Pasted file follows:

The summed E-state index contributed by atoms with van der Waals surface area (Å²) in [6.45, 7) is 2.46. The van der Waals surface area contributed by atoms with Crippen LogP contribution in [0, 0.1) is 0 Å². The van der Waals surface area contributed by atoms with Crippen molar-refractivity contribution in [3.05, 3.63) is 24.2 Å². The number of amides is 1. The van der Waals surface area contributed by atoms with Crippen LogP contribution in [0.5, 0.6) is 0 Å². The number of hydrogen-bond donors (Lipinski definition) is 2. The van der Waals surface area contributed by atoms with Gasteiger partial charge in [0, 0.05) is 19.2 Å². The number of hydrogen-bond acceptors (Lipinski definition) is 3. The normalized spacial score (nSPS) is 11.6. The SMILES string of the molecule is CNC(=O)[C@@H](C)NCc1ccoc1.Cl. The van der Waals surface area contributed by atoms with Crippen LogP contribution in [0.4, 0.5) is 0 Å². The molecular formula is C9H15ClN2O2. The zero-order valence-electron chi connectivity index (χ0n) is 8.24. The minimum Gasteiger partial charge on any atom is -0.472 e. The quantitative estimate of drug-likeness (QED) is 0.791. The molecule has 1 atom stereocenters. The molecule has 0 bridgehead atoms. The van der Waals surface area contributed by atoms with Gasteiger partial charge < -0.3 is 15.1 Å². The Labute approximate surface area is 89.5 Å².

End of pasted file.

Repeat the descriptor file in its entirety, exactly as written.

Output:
The summed E-state index contributed by atoms with van der Waals surface area (Å²) in [6.45, 7) is 2.46. The van der Waals surface area contributed by atoms with Crippen LogP contribution in [0, 0.1) is 0 Å². The van der Waals surface area contributed by atoms with Crippen molar-refractivity contribution in [3.05, 3.63) is 24.2 Å². The number of amides is 1. The van der Waals surface area contributed by atoms with Crippen LogP contribution in [0.5, 0.6) is 0 Å². The number of hydrogen-bond donors (Lipinski definition) is 2. The van der Waals surface area contributed by atoms with Gasteiger partial charge in [0, 0.05) is 19.2 Å². The number of hydrogen-bond acceptors (Lipinski definition) is 3. The normalized spacial score (nSPS) is 11.6. The SMILES string of the molecule is CNC(=O)[C@@H](C)NCc1ccoc1.Cl. The van der Waals surface area contributed by atoms with Crippen LogP contribution in [0.4, 0.5) is 0 Å². The molecular formula is C9H15ClN2O2. The zero-order valence-electron chi connectivity index (χ0n) is 8.24. The minimum Gasteiger partial charge on any atom is -0.472 e. The quantitative estimate of drug-likeness (QED) is 0.791. The molecule has 1 atom stereocenters. The molecule has 0 bridgehead atoms. The van der Waals surface area contributed by atoms with Gasteiger partial charge < -0.3 is 15.1 Å². The Labute approximate surface area is 89.5 Å².